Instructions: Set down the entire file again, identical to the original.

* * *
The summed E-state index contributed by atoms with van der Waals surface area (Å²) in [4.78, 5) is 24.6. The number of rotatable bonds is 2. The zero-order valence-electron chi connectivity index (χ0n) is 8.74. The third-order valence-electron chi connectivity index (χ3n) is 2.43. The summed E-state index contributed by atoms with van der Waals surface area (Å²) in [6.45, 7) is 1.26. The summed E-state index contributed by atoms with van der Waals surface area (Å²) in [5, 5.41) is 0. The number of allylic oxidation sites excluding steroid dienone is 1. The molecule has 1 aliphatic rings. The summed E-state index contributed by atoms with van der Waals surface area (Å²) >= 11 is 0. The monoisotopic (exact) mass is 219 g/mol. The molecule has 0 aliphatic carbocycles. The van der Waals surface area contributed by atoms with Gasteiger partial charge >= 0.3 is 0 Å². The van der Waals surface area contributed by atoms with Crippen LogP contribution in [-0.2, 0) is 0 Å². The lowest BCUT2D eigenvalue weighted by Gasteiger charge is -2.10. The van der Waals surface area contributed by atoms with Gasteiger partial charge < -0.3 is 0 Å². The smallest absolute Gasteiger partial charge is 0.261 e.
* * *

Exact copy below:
The summed E-state index contributed by atoms with van der Waals surface area (Å²) in [4.78, 5) is 24.6. The number of rotatable bonds is 2. The zero-order valence-electron chi connectivity index (χ0n) is 8.74. The third-order valence-electron chi connectivity index (χ3n) is 2.43. The summed E-state index contributed by atoms with van der Waals surface area (Å²) in [6.45, 7) is 1.26. The summed E-state index contributed by atoms with van der Waals surface area (Å²) in [5, 5.41) is 0. The number of allylic oxidation sites excluding steroid dienone is 1. The molecule has 1 aliphatic rings. The summed E-state index contributed by atoms with van der Waals surface area (Å²) >= 11 is 0. The monoisotopic (exact) mass is 219 g/mol. The molecule has 0 aliphatic carbocycles. The van der Waals surface area contributed by atoms with Gasteiger partial charge >= 0.3 is 0 Å². The van der Waals surface area contributed by atoms with Crippen LogP contribution in [-0.2, 0) is 0 Å². The lowest BCUT2D eigenvalue weighted by Gasteiger charge is -2.10. The van der Waals surface area contributed by atoms with Gasteiger partial charge < -0.3 is 0 Å². The smallest absolute Gasteiger partial charge is 0.261 e.